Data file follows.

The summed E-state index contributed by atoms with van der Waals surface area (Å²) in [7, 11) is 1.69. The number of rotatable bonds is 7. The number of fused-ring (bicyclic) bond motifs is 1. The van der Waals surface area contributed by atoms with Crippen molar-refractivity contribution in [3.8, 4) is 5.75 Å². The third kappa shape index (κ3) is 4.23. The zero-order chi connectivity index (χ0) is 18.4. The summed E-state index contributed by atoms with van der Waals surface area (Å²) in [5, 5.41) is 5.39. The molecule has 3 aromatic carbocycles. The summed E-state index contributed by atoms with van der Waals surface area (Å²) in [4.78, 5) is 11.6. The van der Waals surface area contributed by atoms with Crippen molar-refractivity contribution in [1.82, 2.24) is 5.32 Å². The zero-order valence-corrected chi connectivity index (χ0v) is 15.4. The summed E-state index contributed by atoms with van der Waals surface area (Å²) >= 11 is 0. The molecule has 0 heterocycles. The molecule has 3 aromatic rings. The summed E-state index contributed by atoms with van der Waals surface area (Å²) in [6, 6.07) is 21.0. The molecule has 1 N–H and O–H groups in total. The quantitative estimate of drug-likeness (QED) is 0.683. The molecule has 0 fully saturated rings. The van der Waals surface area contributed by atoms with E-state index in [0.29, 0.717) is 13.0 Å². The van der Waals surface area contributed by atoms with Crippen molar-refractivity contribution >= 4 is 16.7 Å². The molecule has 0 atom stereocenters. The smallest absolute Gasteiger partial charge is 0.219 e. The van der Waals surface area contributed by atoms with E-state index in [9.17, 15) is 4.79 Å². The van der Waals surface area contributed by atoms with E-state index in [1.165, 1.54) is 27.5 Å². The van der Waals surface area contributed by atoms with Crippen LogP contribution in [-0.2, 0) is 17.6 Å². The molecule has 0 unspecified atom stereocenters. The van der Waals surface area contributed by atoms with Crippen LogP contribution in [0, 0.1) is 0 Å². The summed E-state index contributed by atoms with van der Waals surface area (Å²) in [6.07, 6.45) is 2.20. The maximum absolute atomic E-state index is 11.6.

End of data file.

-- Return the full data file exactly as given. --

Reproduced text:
The summed E-state index contributed by atoms with van der Waals surface area (Å²) in [7, 11) is 1.69. The number of rotatable bonds is 7. The number of fused-ring (bicyclic) bond motifs is 1. The van der Waals surface area contributed by atoms with Crippen molar-refractivity contribution in [3.8, 4) is 5.75 Å². The third kappa shape index (κ3) is 4.23. The zero-order chi connectivity index (χ0) is 18.4. The summed E-state index contributed by atoms with van der Waals surface area (Å²) in [5, 5.41) is 5.39. The molecule has 3 aromatic carbocycles. The summed E-state index contributed by atoms with van der Waals surface area (Å²) in [4.78, 5) is 11.6. The van der Waals surface area contributed by atoms with Crippen molar-refractivity contribution in [1.82, 2.24) is 5.32 Å². The zero-order valence-corrected chi connectivity index (χ0v) is 15.4. The summed E-state index contributed by atoms with van der Waals surface area (Å²) >= 11 is 0. The molecule has 0 heterocycles. The molecule has 3 aromatic rings. The summed E-state index contributed by atoms with van der Waals surface area (Å²) in [6, 6.07) is 21.0. The molecule has 1 N–H and O–H groups in total. The quantitative estimate of drug-likeness (QED) is 0.683. The molecule has 0 fully saturated rings. The van der Waals surface area contributed by atoms with E-state index in [0.29, 0.717) is 13.0 Å². The van der Waals surface area contributed by atoms with Crippen molar-refractivity contribution >= 4 is 16.7 Å². The molecule has 0 atom stereocenters. The smallest absolute Gasteiger partial charge is 0.219 e. The van der Waals surface area contributed by atoms with E-state index in [9.17, 15) is 4.79 Å². The van der Waals surface area contributed by atoms with E-state index in [1.165, 1.54) is 27.5 Å². The van der Waals surface area contributed by atoms with Crippen LogP contribution in [-0.2, 0) is 17.6 Å². The molecule has 0 unspecified atom stereocenters. The van der Waals surface area contributed by atoms with Crippen LogP contribution in [0, 0.1) is 0 Å². The summed E-state index contributed by atoms with van der Waals surface area (Å²) in [6.07, 6.45) is 2.20. The maximum absolute atomic E-state index is 11.6.